Baha’is in Iran denied higher education

In Iran, since the early 1980s, members of the Baha’i Faith in Iran have been denied the right to higher education.

Dear Editor:

Living in Canada we have a tendency to take for granted the universal human right to education.  Article 26 of the UN Universal Declaration of Human rights states “Everyone shall have the right to education” and “that higher education shall be equally accessible to all based on merit” and “individuals shall not be discriminated against on the basis of religious, political or ideological affiliations.” However, in today’s shrinking world, not everyone is afforded that luxury.

In Iran, since the early 1980s, members of the Baha’i Faith have been denied the right to higher education based solely on ideological and religious beliefs.

To overcome an unacceptable oppressive government policy, the Baha’i community in Iran devised a peaceful solution by forming the Baha’i Institute for Higher Education which provided university level courses to Baha’i youth in the kitchens and living rooms of Baha’i families throughout the country.

In June, 2011, Iranian government agents conducted raids on these homes, seized the computers and confiscated educational materials.

They also arrested 19 BIHE professors and administrators.  Six of them are imprisoned and serving four- to five-year sentences at this time.

Mishkin Tavakoli feels truly blessed to be living in Canada and able to experience the freedom of access to educational opportunities.

After an urgent need to leave Iran prior to the 1979 Iranian Revolution, the Tavakoli family eventually settled in Summerland in 1989. Mishkin attended primary school in Summerland and later went on to study at Okanagan College.

When I asked him how he would feel being denied access to higher education based on the requirement of renouncing his Baha’i religion he answered “I could never imagine what that would be like.  I guess I would feel terribly disillusioned and trapped, unable to pursue my life goals, and it would greatly limit my choices in a career path.  I wouldn’t be able to compete on a level playing field in seeking employment.  It’s a hard question to answer not having walked in their shoes (referring to Baha’i youth in Iran); however, I do communicate with cousins in Iran from time to time who share their guarded concerns with the situation.”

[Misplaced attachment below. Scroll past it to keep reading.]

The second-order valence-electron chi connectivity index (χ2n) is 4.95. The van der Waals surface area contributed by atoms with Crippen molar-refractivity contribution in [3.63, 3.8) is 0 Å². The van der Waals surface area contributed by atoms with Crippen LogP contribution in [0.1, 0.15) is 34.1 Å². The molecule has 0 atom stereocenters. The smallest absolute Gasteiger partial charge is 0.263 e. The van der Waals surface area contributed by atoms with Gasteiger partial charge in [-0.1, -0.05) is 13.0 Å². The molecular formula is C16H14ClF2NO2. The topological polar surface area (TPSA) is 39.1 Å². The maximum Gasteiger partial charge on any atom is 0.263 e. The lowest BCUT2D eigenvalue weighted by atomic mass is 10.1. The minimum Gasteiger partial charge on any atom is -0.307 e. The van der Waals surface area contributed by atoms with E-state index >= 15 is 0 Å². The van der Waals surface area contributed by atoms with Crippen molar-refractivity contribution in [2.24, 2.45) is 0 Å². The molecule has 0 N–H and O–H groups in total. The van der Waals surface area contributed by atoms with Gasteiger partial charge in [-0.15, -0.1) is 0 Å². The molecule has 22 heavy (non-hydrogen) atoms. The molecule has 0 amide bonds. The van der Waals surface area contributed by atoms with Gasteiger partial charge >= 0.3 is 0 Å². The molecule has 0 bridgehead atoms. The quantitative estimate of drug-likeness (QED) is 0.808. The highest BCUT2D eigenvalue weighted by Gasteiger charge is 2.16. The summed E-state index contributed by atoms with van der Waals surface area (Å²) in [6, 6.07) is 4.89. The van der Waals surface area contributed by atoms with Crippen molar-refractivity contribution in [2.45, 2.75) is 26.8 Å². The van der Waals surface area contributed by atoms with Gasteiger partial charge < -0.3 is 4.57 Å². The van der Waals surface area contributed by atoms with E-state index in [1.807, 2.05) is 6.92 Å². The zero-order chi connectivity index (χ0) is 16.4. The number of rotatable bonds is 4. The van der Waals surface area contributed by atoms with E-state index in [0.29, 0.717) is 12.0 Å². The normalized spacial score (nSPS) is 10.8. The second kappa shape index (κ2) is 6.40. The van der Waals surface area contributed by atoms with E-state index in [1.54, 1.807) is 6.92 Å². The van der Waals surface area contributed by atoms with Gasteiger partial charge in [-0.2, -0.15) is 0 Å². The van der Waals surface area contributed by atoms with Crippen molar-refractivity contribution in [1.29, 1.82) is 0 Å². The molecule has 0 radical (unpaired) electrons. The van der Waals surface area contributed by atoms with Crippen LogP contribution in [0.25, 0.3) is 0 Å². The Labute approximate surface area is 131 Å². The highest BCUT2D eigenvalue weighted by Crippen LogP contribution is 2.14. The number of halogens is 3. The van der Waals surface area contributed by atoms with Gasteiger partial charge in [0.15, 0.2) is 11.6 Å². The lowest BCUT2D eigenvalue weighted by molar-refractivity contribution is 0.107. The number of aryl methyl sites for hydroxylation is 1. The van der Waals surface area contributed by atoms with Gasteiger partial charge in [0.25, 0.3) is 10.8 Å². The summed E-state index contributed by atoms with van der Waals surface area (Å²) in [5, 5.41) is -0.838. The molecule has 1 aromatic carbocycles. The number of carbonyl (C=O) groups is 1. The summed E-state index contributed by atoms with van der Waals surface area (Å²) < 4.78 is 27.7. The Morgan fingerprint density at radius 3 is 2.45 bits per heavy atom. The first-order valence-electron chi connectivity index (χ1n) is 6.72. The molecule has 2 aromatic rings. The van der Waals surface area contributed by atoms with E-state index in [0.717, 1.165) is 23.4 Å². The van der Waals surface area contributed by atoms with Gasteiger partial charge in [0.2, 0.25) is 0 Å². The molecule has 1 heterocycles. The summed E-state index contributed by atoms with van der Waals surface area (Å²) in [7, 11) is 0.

When you prohibit an entire generation access to higher education it’s like cultural genocide.

It’s very difficult to succeed in today’s world with a limited education.

We would do well to remember the significance of our universal human right to education, free of harassment and discrimination.

Richard Davies

Summerland

 

Just Posted

Ready for the festive season

In 1955, Summerland had a dazzling display of holiday lights

South Okanagan Métis step up involvement with school district

The association wants to have more of a role in the inclusion of Métis culture, history in schools

Open houses regarding transit between Penticton and Kelowna

The meetings will be held in Summerland, Princeton, Penticton, Peachland and Osoyoos on Dec. 4 and 5

Third fatality in 24 hours on South Okanagan roads

A vehicle incident closed Highway 3 for five hours Monday night

CONTEST: New year, new you

KimXO has partnered with Black Press Media and Third Space for a brand new contest

Your morning news in 90: Nov. 21, 2018

Tune in for 90 seconds to get the top headlines for the Okanagan, Shuswap and Similkameen.

Postal strike affects charities at critical fundraising time

Canadian fundraising professionals and charities join call for fast resolution

$90,000 pen from space created by B.C man

The Space pen is made from a meteorite

Friendly falcon now in residence at Okanagan raptor rehab centre

A rare prairie falcon caught in Trail will spend the winter at the SORCO Raptor Rehab Centre

B.C. woman fined $2,300 for clocking 215 km/hr in Alberta

It’s the highest fine Alberta police have issued

Watchdog calls for probe into police board spending on former Victoria police chief

Police Complaint Commissioner says accountable and transparent review is in public interest

South Korean named Interpol president in blow to Russia

South Korea’s Kim Jong Yang was elected as Interpol’s president edging out a longtime veteran of Russia’s security services.

E. coli outbreak linked to romaine lettuce sickens 18 people in Ontario, Quebec

The Canadian Food Inspection Agency says it’s working with U.S. authorities to determine the source of the romaine lettuce those who got ill were exposed to.

Trump defies calls to punish crown prince for writer’s death

The U.S. earlier sanctioned 17 Saudi officials suspected of being responsible for or complicit in the Oct. 2 killing, but members of Congress have called for harsher actions, including cancelling arms sales.

Most Read